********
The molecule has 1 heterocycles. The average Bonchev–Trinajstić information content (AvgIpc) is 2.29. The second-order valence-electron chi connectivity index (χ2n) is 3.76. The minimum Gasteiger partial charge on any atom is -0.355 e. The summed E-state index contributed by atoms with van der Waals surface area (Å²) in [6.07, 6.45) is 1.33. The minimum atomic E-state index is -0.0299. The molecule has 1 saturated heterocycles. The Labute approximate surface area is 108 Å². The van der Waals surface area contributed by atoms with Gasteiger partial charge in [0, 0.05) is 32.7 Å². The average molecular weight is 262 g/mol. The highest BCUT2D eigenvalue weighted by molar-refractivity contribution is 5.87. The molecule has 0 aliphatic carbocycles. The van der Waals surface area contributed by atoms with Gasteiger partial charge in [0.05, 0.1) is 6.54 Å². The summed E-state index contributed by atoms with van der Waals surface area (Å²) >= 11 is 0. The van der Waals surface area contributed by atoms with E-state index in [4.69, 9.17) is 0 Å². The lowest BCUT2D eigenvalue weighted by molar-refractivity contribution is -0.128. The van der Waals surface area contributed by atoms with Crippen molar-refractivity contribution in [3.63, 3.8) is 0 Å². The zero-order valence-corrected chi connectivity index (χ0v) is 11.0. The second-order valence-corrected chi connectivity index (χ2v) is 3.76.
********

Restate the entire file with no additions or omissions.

The molecule has 1 heterocycles. The average Bonchev–Trinajstić information content (AvgIpc) is 2.29. The second-order valence-electron chi connectivity index (χ2n) is 3.76. The minimum Gasteiger partial charge on any atom is -0.355 e. The summed E-state index contributed by atoms with van der Waals surface area (Å²) in [6.07, 6.45) is 1.33. The minimum atomic E-state index is -0.0299. The molecule has 1 saturated heterocycles. The Labute approximate surface area is 108 Å². The van der Waals surface area contributed by atoms with Gasteiger partial charge in [0, 0.05) is 32.7 Å². The average molecular weight is 262 g/mol. The highest BCUT2D eigenvalue weighted by molar-refractivity contribution is 5.87. The molecule has 0 aliphatic carbocycles. The van der Waals surface area contributed by atoms with Gasteiger partial charge in [0.05, 0.1) is 6.54 Å². The summed E-state index contributed by atoms with van der Waals surface area (Å²) >= 11 is 0. The van der Waals surface area contributed by atoms with E-state index in [4.69, 9.17) is 0 Å². The lowest BCUT2D eigenvalue weighted by molar-refractivity contribution is -0.128. The van der Waals surface area contributed by atoms with Crippen molar-refractivity contribution in [3.63, 3.8) is 0 Å². The zero-order valence-corrected chi connectivity index (χ0v) is 11.0. The second-order valence-corrected chi connectivity index (χ2v) is 3.76.